Metabolomics is the study of the distinctive chemical fingerprint produced by specific cellular processes. Untargeted mass spectrometry-based metabolomic profiling for small molecules in body fluids is an emerging technique used to produce and analyze this chemical fingerprint. This technology holds the promise of providing new insights into human disease states and serving as a primary diagnostic tool for novel and previously characterized inborn errors of metabolism (IEM), as well as for the identification of biomarkers of disease and treatment. Clinical metabolomic profiling allows for parallel screening of hundreds of metabolites in a single biological specimen. On average, ~900 small molecules are detected in a given plasma sample with a core group of ~350 analytes found in all specimens tested to date. The analytes detected encompass numerous classes of small molecule biomarkers including acylcarnitine’s, amino acids, bile acids, carbohydrates, lipids, and nucleotides. In addition, metabolomic data in many cases affords a much richer view of a patient's metabolic disturbance by identifying: (1) elevated metabolites located far upstream of the genetic defect, (2) treatment related compounds, including commonly tested therapeutic drug monitoring analytes, and (3) spectrally unique analytes that are not yet associated with a biochemical phenotype. In our clinical experience, the integration of whole exome sequencing data with the metabolomics profile has improved the interpretation of genetic variants, including ruling out the diagnosis of IEMs, as well as supporting a specific diagnosis, and for the identification of new disease and/or treatment biomarkers. For undifferentiated clinical phenotypes such as intellectual disability, hypotonia, autism, or seizures, many different tests involving different sample types are often needed for diagnosis. This can lead to prohibitive costs and ongoing diagnostic odysseys. Data will be presented on genomic and metabolomic profiling of previously non-diagnostic cases which pointed to genetic disorders such as aromatic amino acid decarboxylase deficiency, GABA transaminase deficiency, adenylosuccinate lyase deficiency, and peroxisome biogenesisdisorders, illustrating the powerful synergy of genomic and metabolomic analysis in determining the pathogenicity of variants of uncertain significance. Ultimately, a clinical systems biology approach to the integration clinical data with genomic, transcriptomic, epigenomic, proteomic, and metabolomics data will provide a comprehensive precision medicine approach to improve understanding of natural biological variation and to improve diagnosis and management of disease.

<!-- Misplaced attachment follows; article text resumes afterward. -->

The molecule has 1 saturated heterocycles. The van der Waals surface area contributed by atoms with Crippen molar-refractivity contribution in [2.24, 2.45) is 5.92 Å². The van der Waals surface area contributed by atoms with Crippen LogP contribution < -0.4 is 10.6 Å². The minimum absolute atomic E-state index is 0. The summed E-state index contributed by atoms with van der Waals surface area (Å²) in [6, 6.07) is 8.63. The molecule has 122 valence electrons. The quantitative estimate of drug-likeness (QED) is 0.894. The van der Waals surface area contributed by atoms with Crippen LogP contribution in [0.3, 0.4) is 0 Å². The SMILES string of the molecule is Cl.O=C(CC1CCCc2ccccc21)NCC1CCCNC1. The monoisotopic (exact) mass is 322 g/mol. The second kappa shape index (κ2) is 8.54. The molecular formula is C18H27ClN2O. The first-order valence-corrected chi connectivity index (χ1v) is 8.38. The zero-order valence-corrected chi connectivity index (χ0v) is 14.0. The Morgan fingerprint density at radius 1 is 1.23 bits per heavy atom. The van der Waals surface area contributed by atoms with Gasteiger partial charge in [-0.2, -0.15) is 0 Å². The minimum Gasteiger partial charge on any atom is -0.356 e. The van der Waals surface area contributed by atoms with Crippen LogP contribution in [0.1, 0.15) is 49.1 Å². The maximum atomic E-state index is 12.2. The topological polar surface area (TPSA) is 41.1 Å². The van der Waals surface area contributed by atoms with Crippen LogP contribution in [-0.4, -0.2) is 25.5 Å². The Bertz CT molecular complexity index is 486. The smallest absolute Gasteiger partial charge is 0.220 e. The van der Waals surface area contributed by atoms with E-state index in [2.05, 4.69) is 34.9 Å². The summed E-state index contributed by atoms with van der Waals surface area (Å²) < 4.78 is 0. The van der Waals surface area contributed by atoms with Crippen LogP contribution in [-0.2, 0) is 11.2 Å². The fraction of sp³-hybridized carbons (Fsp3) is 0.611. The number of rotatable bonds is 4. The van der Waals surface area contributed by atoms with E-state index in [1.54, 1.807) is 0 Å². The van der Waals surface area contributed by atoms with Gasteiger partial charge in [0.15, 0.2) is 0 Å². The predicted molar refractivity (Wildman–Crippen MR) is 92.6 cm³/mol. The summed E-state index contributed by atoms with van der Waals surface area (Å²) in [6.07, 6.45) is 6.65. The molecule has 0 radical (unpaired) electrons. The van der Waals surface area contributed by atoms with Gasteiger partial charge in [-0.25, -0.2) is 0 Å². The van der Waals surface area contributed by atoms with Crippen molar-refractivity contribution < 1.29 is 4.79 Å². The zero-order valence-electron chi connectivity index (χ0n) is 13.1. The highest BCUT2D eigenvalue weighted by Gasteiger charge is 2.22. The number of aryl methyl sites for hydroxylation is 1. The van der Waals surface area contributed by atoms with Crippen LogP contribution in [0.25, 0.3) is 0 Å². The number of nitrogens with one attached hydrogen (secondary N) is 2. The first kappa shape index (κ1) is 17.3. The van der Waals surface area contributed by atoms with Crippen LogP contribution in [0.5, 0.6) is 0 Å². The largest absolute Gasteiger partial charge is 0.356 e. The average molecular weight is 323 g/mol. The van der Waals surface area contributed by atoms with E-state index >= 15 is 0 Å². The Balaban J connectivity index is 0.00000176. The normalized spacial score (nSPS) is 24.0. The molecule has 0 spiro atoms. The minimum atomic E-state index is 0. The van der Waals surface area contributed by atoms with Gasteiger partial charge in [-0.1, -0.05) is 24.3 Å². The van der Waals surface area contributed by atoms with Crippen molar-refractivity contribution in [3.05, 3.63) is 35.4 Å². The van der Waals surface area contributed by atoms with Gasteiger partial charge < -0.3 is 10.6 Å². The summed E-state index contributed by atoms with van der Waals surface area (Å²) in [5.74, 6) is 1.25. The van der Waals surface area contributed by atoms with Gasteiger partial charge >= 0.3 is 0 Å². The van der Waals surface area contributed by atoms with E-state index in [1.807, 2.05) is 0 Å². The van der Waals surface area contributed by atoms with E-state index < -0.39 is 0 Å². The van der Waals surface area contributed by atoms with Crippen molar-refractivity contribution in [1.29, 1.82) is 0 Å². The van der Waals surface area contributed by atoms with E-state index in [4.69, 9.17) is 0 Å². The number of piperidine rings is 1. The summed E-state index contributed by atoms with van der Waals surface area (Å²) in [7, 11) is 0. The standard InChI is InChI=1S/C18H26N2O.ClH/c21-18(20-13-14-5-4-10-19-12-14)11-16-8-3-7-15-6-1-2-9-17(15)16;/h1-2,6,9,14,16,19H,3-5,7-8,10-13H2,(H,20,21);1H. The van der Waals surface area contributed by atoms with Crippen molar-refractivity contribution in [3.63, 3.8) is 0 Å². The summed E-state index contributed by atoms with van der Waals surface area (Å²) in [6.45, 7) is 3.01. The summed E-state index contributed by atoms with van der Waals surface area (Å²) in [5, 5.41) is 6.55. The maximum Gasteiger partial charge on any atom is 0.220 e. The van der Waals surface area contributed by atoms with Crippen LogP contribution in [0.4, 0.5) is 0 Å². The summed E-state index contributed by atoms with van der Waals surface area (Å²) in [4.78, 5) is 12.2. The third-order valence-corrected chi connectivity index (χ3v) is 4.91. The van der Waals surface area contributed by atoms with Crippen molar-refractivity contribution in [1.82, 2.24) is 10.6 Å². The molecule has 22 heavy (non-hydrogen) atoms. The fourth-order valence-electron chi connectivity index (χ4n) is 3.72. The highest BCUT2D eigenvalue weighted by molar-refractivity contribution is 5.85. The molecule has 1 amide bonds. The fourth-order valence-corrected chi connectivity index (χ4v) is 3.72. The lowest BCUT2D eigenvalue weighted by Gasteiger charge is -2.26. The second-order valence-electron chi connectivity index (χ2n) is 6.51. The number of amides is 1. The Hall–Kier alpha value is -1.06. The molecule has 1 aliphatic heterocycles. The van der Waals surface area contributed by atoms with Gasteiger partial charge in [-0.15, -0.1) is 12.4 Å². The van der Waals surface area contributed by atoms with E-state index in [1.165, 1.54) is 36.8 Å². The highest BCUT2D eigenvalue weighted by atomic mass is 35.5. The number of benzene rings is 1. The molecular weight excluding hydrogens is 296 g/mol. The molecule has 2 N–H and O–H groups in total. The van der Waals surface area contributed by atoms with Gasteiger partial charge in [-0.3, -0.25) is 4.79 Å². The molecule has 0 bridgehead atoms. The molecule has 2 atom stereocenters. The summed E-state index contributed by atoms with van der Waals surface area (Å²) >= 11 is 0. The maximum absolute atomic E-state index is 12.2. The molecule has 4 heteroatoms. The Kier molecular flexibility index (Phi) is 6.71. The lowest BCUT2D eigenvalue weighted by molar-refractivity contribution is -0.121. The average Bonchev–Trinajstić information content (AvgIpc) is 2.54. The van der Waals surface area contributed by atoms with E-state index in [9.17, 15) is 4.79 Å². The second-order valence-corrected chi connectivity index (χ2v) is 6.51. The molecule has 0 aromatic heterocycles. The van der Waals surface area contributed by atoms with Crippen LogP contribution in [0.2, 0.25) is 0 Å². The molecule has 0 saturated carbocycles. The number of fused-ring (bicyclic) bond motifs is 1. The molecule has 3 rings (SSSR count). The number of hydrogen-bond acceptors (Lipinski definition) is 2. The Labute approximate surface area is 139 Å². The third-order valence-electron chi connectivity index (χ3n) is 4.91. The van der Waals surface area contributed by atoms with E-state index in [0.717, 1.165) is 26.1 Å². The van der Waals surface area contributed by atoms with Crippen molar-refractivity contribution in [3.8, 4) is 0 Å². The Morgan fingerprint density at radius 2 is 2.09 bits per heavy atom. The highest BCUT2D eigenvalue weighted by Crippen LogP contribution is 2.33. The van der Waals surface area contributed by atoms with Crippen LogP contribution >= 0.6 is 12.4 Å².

Boston University School of Medicine, USA
Time : 11:35-12:10
Hui Feng has her expertise in Zebrafish Genetics and Cancer Therapeutics. Her application of innovative Zebrafish model system led to uncovery of novel metabolic pathways important for survival and proliferation of MYC-dependent leukemic cells. She has expanded her studies of this metabolic pathway into multiple MYC-driven cancers, including triple-negative breast cancer.
Statement: Despite the demonstrated role of glutamine in the growth and survival of Triple-Negative Breast Cancer (TNBC) cells, how glutamine is utilized in TNBC cells remains unclear. The tricarboxylic acid (TCA) cycle is a central route for oxidative phosphorylation in cells, and fulfills their bioenergetic, biosynthetic, and redox balance requirements. Our research aims to understand whether TNBC cells metabolize glutamine via the TCA cycle (i.e., glutamine anaplerosis). The key cycle intermediate α-ketoglutarate (α-KG) serves as the entry point for glutamine anaplerosis. α-KG can then be converted to succinyl-CoA by the α-KG dehydrogenase complex (KGDHC) through oxidative phosphorylation, or to isocitrate by isocitrate dehydrogenase (IDH2) through reductive carboxylation pathways.
Findings: Here, we show that glutamine anaplerosis is critical for survival and growth of human TNBC cells. However, the dependence of human TNBC cells on KGDHC and IDH2 varies. In our presentation, we will discuss the potential mechanisms underlying the differential dependence of glutamine anaplerosis in human TNBC cells.
Conclusion & Significance: Overall, our studies provide compelling evidence to support metabolic dependence of TNBC cells on the TCA cycle, and also reveal the various pathways they may utilize in the TCA cycle.